Maintaining a monarchy is costly, as Britain found out when a newly published account revealed that Queen Elizabeth II will be out of pocket by 2012 unless the government boosts funds for the Royal household for the first time in 20 years.
The total cost of keeping the monarchy increased by £1.5 million ($2.5 million) to £41.5 million pounds ($69.23 million) during the last financial year, according to royal accounts published on the UK monarchy's official web site. The Queen had to tap the reserve fund by £6 million to supplement the cost of running the Royal household, the accounts showed.
The Queen's Civil List pays for things like staff salaries and has been frozen at an annual £7.9 million by the government nearly 10 years ago. It is due to be open for renegotiation in 2010.
Once £35 million, the reserve fund has now declined to £14 million and Buckingham Palace estimates it will have disappeared by the end of 2011. A senior household official told to the daily newspaper The Telegraph that on current spending, the Queen will be unable to balance the books in two years time.
"The Queen is naturally very thrifty," the official told the newspaper.
But accounts show travel expenses for the Royal family rose to £6.5 million in the last financial year, while salaries amounted to £9.9 million, administration £1.5 million, housekeeping and furnishings £700,000, £1.1 million was spent on catering and hospitality and £600,000 on garden parties.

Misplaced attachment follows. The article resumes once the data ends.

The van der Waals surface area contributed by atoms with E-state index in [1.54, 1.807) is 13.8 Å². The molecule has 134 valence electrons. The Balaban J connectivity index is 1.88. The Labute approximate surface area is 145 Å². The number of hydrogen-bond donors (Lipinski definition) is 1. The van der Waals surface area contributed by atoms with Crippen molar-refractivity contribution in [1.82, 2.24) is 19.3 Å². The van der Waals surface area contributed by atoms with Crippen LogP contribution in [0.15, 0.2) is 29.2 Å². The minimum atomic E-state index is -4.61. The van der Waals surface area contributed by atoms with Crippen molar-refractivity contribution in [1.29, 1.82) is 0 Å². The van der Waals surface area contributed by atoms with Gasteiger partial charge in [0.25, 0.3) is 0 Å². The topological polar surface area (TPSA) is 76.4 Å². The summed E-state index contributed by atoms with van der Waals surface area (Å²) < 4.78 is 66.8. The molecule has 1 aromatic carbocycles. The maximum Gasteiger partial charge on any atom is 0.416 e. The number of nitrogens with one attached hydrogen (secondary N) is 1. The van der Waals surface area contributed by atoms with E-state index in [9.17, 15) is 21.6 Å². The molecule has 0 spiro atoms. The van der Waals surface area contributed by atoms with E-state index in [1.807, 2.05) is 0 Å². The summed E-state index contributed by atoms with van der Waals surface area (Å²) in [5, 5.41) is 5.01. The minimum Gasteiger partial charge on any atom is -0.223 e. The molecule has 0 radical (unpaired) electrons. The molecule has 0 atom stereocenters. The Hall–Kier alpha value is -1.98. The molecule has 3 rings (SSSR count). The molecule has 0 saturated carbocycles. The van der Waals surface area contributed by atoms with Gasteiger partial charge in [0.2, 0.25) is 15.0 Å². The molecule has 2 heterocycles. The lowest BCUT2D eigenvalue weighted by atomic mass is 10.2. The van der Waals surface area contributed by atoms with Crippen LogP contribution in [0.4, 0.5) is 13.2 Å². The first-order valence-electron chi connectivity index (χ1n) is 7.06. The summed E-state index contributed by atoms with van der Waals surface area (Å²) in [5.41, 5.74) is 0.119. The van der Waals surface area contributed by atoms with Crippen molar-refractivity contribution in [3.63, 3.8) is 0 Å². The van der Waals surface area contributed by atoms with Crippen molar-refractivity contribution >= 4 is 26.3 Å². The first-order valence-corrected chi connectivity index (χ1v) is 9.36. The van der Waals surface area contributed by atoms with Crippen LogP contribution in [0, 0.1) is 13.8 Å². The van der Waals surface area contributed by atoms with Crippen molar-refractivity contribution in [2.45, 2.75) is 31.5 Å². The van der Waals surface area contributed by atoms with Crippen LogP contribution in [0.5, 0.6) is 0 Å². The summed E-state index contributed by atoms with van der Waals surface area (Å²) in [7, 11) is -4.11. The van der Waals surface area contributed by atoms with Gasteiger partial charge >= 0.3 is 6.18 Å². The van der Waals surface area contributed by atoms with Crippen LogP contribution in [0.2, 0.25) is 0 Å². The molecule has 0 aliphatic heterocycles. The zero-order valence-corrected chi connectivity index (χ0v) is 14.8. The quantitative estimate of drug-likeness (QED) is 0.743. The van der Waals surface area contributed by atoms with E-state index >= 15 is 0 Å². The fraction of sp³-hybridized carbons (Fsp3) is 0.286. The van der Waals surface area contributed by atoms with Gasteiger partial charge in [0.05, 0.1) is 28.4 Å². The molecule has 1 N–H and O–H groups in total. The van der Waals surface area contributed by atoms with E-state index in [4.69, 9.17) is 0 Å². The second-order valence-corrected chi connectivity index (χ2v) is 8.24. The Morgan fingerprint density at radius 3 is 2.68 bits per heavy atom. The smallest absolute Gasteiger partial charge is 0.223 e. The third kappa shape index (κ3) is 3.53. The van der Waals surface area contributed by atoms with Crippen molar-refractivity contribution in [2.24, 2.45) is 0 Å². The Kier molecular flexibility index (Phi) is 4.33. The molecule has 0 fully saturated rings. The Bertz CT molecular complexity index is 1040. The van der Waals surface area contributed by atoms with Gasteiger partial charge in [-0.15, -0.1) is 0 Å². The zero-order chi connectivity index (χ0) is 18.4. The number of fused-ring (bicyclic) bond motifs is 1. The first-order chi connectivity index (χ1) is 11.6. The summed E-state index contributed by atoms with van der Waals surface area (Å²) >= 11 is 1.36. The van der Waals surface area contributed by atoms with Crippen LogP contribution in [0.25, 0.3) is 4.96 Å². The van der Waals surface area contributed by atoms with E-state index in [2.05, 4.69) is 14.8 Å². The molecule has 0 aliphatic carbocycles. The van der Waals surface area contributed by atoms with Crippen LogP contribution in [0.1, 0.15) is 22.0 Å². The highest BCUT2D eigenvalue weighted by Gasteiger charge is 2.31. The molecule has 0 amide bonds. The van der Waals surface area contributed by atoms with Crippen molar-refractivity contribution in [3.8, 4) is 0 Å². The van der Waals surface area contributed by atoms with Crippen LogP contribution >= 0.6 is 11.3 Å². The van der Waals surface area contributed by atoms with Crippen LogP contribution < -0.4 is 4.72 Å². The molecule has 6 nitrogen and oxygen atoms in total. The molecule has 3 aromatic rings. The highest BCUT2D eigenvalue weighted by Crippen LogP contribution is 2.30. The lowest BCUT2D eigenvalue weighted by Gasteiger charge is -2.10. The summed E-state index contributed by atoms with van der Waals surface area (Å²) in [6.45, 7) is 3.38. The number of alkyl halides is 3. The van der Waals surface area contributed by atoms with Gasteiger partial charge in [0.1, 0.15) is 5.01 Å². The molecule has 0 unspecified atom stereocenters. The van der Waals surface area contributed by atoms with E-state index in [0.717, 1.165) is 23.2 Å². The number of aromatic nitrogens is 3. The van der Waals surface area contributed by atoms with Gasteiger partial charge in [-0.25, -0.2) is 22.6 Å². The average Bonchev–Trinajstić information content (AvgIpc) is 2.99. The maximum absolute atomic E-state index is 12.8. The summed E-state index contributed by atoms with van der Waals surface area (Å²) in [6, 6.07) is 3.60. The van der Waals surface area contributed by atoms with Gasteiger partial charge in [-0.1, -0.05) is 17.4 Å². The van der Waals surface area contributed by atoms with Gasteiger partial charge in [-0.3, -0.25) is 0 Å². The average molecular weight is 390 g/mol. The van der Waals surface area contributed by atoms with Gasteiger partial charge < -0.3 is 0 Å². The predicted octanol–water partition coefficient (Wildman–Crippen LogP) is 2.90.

The report also disclosed that the backlog of repairs on the royal estate will increase to £40 million from £32 million within the next decade unless the government raises the £15 million maintenance budget by 2011 when the new Civil List will come into effect.
Key projects, including the $13 million renewal of lead and slate roofs at Buckingham Palace and Windsor Castle, a £4.5 million refurbishment of state rooms at both properties, including replacements to the palaces' heating, water and electricity services, now face a 10-year wait, Reuters reported.
Royal officials are negotiating with the government to increase support to £19 million a year to avoid the backlog, a senior Buckingham Palace source told the news agency.
But as the recession persists in Britain and tax payers continue to show their displeasure at where their taxes are going, an imminent refurbishment is unlikely. Earlier this month, a parliamentary committee suggested the Queen open Buckingham Palace more often to tourists to help raise money for repairs, but the Queen refused the proposal.